Located smack dab in the heart of the United States, Kansas offers companies a truly unique and outstanding logistical advantage to help reach customers faster and more efficiently. With more than 140,000 miles of roads and top-ranked interstates bisecting our great state, you can get to the Pacific or Atlantic in four days or less from Kansas. If the open road doesn’t suit your needs, we have plenty of modern-day iron horses ready to whisk your goods to the port of your choosing.
Kansas is served by four Class I and 11 Class III railroads on the sixth-largest rail network in the nation1. We also have an intermodal that holds its own when compared to any major market. Join our strong lineup of logistics and distribution companies, and you will see why it is good to be self-centered in Kansas.
miles of public roads
Kansans employed in transportation, warehousing and wholesale trade sectors
total rail miles
Kansas is home to a connected network of over 7,000 companies related to logistics and distribution in the state.
of the United States can be reached in 2-days or less by freight from Kansas.
million ft3 of cold storage facilities across the state
of the top 5 global refrigerated warehousing companies have locations in Kansas
Kansas ranks 7th in the nation based on tons carried.
Located in Edgerton, Kansas, Logistics Park Kansas City (LPKC) is a 3,000- acre inland distribution hub intermodal development. The LPKC Intermodal Facility is the only full-service facility in the western two-thirds of the U.S., offering a combination of domestic, international and direct-rail/carload service. There are more than 14.4 million square feet of new distribution facilities at LPKC with speculative and build-to-suit opportunities available. LPKC is also part of the BNSF Intermodal network.
Capitalizing on our central location, outstanding infrastructure and available workforce, many regional, national and global brands have chosen Kansas to place strategic logistics operations – brands like Walmart, ColdPoint Logistics and Kubota. Even the world’s most valuable brand, Amazon, understands the advantages of Kansas as a center of excellence for critical supply chains and logistics operations.
Kansas’ centralized location and world-class network of urban and rural interstate highways offers a tremendous competitive advantage in shipping to major North American markets. Running straight through Kansas, the north-south direction Interstate 35 corridor connects the United States with two of its largest trading partners, Canada and Mexico. Additionally, the east-west direction Interstate 70 and Interstate 35 converge in the Kansas City area, creating a literal crossroads of America.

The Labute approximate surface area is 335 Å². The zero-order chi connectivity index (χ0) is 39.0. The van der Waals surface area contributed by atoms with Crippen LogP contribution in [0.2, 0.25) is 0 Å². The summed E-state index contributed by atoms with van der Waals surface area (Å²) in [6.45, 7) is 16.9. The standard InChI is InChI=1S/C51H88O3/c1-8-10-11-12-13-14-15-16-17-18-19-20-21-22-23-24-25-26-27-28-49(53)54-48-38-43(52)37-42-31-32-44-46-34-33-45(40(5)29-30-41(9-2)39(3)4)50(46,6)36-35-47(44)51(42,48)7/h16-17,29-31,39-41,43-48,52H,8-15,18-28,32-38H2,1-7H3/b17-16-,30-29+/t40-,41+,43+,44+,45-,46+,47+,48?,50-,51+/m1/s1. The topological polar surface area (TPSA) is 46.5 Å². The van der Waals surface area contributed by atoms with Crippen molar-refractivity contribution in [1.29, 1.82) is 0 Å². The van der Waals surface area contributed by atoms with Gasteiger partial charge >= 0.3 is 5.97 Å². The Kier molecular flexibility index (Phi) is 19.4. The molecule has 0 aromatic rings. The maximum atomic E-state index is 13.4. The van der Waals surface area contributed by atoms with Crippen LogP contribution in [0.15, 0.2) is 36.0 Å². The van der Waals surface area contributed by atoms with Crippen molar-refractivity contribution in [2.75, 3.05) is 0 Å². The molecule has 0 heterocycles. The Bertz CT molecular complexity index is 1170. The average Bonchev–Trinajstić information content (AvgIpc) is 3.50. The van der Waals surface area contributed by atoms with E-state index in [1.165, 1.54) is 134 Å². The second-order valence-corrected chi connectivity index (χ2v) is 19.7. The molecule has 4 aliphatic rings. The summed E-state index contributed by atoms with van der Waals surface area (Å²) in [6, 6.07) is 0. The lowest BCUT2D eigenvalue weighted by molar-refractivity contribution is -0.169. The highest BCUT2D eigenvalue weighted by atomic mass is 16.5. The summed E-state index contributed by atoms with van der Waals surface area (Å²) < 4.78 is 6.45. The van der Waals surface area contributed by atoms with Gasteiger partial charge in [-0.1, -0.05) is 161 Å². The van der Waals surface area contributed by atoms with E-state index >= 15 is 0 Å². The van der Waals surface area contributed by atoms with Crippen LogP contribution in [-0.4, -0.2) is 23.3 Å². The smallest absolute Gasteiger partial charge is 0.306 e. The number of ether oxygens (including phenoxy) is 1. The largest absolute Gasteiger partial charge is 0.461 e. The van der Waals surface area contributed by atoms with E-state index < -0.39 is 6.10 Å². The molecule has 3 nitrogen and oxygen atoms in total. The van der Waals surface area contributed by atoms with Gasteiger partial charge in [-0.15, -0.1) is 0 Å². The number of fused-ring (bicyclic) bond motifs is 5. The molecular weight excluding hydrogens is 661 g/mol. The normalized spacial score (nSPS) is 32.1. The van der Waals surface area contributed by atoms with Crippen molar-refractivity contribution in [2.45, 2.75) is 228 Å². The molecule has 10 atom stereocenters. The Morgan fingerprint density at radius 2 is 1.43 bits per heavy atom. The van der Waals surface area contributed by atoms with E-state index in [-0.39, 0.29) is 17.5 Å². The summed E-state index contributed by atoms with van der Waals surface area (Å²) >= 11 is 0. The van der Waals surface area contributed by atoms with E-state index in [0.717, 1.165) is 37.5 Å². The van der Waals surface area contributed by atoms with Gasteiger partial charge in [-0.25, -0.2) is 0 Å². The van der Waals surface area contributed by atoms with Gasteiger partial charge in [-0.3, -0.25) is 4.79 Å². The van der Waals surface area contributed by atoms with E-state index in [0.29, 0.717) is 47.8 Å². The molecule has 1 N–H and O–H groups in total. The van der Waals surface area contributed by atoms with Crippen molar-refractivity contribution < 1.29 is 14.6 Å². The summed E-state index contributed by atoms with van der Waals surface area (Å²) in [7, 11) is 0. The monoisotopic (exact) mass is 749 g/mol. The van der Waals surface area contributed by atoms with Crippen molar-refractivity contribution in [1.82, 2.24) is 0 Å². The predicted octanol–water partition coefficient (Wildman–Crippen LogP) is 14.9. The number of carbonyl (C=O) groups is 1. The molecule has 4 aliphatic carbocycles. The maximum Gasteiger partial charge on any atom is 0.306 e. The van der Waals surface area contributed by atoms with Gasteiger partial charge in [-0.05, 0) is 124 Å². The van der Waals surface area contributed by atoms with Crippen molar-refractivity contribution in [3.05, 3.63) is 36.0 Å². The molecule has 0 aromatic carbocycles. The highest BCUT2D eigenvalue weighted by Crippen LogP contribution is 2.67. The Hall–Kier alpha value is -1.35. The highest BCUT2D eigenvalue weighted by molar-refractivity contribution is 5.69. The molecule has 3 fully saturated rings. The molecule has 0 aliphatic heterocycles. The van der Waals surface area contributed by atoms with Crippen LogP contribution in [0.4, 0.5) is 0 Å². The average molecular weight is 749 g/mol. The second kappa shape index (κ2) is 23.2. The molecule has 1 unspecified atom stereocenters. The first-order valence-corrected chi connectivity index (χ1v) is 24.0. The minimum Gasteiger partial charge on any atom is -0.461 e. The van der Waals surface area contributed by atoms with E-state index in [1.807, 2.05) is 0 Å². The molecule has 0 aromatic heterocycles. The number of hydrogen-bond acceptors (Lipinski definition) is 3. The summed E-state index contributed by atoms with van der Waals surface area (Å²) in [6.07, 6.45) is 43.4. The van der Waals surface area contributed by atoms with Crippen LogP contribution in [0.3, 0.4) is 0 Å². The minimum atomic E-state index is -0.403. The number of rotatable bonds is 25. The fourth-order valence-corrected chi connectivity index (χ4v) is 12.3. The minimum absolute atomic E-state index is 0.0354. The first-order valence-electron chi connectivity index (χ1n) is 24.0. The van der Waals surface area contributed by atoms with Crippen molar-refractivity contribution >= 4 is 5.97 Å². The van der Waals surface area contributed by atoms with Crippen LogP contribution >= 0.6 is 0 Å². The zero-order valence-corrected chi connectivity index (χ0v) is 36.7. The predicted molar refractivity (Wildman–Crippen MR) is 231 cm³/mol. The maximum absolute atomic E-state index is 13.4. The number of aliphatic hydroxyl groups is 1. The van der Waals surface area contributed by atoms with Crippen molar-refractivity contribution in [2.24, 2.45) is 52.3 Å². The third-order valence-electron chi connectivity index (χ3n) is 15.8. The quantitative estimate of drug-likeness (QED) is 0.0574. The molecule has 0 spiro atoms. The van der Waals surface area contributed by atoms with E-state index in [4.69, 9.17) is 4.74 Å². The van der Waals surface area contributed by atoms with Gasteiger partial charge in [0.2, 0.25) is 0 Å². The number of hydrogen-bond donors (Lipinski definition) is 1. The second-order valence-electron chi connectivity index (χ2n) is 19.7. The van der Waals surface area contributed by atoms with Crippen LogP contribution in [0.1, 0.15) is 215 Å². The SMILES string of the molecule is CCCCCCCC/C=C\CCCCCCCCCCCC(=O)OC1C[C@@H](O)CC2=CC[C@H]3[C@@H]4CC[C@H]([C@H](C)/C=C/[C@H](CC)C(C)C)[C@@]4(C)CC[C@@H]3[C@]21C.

Kansas is home to two strategically located intermodal and logistics parks allowing for easy access to both an extensive rail and highway system.
Kansas is served by a comprehensive rail network comprised of 4,257 miles (6,851 km) of total track, the 6th largest network in the nation.
Transloading provides customers the best of both worlds, combining economical rail transport with the flexibility of over-the-road trucking. The state hosts more than 15 world-class facilities across the state; from Kansas City to Garden City and from Great Bend to Pittsburg. Shipments move seamlessly between modes, allowing companies to ship affordably throughout North America and significantly expand market reach.
Foreign trade zones users are exempt from paying duty or federal tax while goods remain in the zone or are exported. The Kansas City, Kansas FTZ (Zone 17) currently includes nine counties: Atchison, Jefferson, Franklin, Wyandotte, Johnson, Douglas, Shawnee, Leavenworth and Miami. The Wichita, Kansas FTZ (Zone 161) currently includes seven counties: Sedgwick, Sumner, Butler, Saline, Reno, McPherson and Harvey. The grantee of the zone is the Board of County Commissioners of Sedgwick County.